Boris Gudz, 104, a veteran of the Soviet secret police who helped track down British spy Sydney Reilly in the early 1920s, died Wednesday in Moscow, said a spokesman for the Federal Security Service, or FSB.
Born in 1902, Gudz joined the Bolshevik OGPU secret police in 1923, and in 1925 took part in its so-called Operation Trust, aimed at luring Reilly, a top British agent, to Russia to join an anti-Bolshevik organization that was in fact an OGPU trap. Reilly was arrested after crossing the border into Russia from Finland in September 1925 and executed several weeks later.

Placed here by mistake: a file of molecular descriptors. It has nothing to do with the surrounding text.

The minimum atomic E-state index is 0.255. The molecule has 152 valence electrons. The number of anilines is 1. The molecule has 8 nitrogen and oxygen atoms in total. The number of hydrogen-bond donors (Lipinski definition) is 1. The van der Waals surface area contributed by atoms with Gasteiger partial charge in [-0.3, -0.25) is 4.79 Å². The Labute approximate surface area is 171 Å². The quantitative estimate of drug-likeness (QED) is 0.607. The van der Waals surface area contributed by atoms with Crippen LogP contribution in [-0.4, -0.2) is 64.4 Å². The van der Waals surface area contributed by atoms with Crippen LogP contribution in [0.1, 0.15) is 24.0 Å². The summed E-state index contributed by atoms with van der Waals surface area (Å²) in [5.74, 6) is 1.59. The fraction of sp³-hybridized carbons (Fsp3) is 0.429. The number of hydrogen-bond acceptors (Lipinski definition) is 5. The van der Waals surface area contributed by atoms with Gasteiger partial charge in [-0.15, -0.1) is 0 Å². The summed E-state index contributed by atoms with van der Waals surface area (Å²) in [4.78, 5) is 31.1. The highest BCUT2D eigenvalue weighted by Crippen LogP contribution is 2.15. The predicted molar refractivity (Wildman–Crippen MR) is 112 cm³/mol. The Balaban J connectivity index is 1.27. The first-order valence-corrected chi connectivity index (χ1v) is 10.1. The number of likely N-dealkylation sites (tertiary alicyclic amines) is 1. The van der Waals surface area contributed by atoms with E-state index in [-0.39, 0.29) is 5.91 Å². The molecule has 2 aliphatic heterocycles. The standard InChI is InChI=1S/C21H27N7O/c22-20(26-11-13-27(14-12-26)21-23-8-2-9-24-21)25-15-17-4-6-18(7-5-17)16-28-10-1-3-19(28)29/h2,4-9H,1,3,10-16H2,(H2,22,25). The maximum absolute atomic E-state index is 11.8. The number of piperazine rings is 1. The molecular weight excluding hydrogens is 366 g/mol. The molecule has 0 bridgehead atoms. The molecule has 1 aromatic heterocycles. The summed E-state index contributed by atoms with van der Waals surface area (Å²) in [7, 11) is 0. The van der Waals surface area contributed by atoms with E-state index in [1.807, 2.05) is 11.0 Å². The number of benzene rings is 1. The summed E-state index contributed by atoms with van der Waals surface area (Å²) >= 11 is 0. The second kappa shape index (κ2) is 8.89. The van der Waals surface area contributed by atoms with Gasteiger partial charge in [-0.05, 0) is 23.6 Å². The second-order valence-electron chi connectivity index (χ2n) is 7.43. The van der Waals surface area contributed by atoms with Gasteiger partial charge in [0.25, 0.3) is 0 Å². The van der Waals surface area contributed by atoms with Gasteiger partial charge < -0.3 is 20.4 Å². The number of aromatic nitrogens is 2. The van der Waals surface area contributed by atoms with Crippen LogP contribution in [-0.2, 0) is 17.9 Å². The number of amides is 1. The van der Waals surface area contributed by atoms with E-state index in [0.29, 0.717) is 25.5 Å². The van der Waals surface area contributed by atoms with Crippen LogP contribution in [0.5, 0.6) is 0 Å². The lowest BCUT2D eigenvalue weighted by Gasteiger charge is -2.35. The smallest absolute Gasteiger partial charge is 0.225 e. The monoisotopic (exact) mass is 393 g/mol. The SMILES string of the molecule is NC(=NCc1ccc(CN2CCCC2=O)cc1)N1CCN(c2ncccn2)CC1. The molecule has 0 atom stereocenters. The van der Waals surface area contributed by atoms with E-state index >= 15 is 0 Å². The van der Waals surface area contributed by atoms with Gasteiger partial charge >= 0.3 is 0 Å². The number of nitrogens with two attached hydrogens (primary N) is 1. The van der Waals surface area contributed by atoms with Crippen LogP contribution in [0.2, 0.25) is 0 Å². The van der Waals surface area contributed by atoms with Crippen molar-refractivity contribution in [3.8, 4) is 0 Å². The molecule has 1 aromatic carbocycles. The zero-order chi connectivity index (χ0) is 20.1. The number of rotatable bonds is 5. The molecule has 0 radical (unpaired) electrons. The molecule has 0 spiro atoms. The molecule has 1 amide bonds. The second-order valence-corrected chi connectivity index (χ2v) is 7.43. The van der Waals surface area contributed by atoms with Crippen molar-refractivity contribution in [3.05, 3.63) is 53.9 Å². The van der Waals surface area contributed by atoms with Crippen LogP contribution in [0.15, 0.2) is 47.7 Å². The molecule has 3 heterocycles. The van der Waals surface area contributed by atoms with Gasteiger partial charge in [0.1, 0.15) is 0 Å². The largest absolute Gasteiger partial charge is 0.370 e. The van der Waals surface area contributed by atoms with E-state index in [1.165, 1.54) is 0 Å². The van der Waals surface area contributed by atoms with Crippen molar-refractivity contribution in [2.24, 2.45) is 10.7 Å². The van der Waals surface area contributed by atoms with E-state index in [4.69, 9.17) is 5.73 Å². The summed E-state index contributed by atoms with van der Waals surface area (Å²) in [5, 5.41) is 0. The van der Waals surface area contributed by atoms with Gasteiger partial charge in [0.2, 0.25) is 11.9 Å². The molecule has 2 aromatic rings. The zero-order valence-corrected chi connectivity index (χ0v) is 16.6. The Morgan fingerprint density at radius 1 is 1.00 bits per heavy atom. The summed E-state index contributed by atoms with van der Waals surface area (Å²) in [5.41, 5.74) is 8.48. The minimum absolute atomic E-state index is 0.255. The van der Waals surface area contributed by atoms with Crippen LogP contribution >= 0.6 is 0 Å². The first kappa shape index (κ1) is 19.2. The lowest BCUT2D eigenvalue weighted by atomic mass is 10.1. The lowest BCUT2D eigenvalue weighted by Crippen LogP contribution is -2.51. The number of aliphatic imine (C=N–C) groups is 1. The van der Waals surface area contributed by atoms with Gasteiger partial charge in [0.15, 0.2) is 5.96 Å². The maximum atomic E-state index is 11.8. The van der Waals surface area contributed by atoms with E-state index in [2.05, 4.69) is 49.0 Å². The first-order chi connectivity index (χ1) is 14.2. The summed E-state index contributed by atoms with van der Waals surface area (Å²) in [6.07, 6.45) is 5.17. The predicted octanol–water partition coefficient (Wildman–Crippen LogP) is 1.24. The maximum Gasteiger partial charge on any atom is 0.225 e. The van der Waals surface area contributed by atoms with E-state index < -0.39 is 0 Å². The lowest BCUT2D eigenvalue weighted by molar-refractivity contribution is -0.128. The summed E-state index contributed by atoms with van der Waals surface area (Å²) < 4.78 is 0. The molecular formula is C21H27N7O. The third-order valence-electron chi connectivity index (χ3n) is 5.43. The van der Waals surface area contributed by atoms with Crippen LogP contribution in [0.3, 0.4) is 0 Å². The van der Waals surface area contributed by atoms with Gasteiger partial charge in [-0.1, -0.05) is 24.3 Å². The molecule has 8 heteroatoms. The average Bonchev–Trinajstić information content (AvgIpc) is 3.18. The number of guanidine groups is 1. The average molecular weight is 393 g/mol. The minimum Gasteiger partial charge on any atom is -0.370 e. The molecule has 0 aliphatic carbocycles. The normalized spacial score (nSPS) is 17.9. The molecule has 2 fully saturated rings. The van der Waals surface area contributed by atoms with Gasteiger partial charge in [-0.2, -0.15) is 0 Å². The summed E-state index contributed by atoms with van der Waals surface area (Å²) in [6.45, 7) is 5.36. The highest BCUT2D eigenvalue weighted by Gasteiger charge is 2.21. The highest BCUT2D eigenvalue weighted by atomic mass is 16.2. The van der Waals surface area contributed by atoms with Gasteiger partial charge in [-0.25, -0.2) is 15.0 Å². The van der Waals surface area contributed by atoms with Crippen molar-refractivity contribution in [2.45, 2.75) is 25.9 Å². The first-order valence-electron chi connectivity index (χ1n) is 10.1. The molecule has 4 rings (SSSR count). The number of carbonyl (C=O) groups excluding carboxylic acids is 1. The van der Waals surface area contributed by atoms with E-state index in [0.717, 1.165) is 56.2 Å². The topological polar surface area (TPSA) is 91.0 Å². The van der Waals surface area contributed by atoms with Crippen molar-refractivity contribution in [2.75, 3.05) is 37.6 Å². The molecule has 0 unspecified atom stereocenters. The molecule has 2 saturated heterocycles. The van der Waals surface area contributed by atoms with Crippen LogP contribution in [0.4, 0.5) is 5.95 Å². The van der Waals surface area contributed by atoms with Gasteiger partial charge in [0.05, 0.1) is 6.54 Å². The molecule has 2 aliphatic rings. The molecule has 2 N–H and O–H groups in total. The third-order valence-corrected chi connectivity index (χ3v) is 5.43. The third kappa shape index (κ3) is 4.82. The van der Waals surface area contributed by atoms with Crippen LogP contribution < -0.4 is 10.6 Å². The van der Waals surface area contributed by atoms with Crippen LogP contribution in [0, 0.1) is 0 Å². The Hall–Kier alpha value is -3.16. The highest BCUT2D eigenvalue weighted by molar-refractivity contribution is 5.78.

Later in the 1920s, Gudz took part in security operations to disarm antiBolshevik militants in Chechnya and Dagestan.
In the 1930s, he became involved in coordinating espionage operations in the Pacific region and worked as a Soviet resident in Japan from 1934 to 1936, according to the FSB statement carried by the RIA-Novosti news agency. On his return to Moscow, Gudz handled a group led by Richard Sorge, a top Soviet spy in Japan.
After Gudz's sister was arrested in Soviet dictator Josef Stalin's purges, Gudz was ousted from his job, stripped of his Communist Party membership and had to work as a bus driver. He later got back his party card and held various administrative jobs.
Beginning in the late 1960s, Gudz consulted for Soviet film directors and writers on movies about the Soviet spy service.